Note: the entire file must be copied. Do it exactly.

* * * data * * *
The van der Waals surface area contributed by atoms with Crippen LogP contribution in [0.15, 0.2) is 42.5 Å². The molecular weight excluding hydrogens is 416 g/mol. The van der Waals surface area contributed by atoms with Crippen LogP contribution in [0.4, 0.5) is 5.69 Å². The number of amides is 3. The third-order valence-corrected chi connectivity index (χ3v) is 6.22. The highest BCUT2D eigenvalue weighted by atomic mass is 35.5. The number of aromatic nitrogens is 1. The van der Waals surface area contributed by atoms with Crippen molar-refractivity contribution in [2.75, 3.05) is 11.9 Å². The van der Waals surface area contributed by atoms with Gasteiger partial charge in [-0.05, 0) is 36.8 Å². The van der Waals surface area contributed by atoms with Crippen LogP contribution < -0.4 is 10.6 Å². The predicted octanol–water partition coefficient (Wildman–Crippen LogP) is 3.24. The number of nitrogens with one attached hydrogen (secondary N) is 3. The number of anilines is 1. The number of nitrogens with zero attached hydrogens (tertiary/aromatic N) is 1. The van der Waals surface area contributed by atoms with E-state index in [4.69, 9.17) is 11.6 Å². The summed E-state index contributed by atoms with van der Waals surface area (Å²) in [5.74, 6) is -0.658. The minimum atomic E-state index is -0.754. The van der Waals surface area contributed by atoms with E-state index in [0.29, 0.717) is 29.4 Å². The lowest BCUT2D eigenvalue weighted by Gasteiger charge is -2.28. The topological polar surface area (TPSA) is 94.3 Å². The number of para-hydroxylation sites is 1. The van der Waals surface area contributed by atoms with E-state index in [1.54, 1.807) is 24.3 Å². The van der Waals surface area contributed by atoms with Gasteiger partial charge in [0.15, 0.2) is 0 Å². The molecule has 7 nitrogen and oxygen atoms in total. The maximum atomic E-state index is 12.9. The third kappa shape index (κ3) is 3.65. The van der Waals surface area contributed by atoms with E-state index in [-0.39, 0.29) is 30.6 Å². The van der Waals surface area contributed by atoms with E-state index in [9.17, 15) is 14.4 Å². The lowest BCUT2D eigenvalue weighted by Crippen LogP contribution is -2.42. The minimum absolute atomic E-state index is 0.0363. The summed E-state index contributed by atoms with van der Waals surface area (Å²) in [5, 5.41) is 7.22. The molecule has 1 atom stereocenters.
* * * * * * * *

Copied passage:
The van der Waals surface area contributed by atoms with Crippen LogP contribution in [0.15, 0.2) is 42.5 Å². The molecular weight excluding hydrogens is 416 g/mol. The van der Waals surface area contributed by atoms with Crippen LogP contribution in [0.4, 0.5) is 5.69 Å². The number of amides is 3. The third-order valence-corrected chi connectivity index (χ3v) is 6.22. The highest BCUT2D eigenvalue weighted by atomic mass is 35.5. The number of aromatic nitrogens is 1. The van der Waals surface area contributed by atoms with Crippen molar-refractivity contribution in [2.75, 3.05) is 11.9 Å². The van der Waals surface area contributed by atoms with Gasteiger partial charge in [-0.05, 0) is 36.8 Å². The van der Waals surface area contributed by atoms with Crippen LogP contribution < -0.4 is 10.6 Å². The predicted octanol–water partition coefficient (Wildman–Crippen LogP) is 3.24. The number of nitrogens with one attached hydrogen (secondary N) is 3. The number of anilines is 1. The number of nitrogens with zero attached hydrogens (tertiary/aromatic N) is 1. The van der Waals surface area contributed by atoms with E-state index in [4.69, 9.17) is 11.6 Å². The summed E-state index contributed by atoms with van der Waals surface area (Å²) in [5.74, 6) is -0.658. The minimum atomic E-state index is -0.754. The van der Waals surface area contributed by atoms with E-state index in [0.29, 0.717) is 29.4 Å². The lowest BCUT2D eigenvalue weighted by Gasteiger charge is -2.28. The topological polar surface area (TPSA) is 94.3 Å². The number of para-hydroxylation sites is 1. The van der Waals surface area contributed by atoms with E-state index in [1.54, 1.807) is 24.3 Å². The van der Waals surface area contributed by atoms with Gasteiger partial charge in [0.15, 0.2) is 0 Å². The molecule has 7 nitrogen and oxygen atoms in total. The maximum atomic E-state index is 12.9. The third kappa shape index (κ3) is 3.65. The van der Waals surface area contributed by atoms with E-state index in [-0.39, 0.29) is 30.6 Å². The van der Waals surface area contributed by atoms with E-state index in [9.17, 15) is 14.4 Å². The lowest BCUT2D eigenvalue weighted by Crippen LogP contribution is -2.42. The minimum absolute atomic E-state index is 0.0363. The summed E-state index contributed by atoms with van der Waals surface area (Å²) in [5, 5.41) is 7.22. The molecule has 1 atom stereocenters.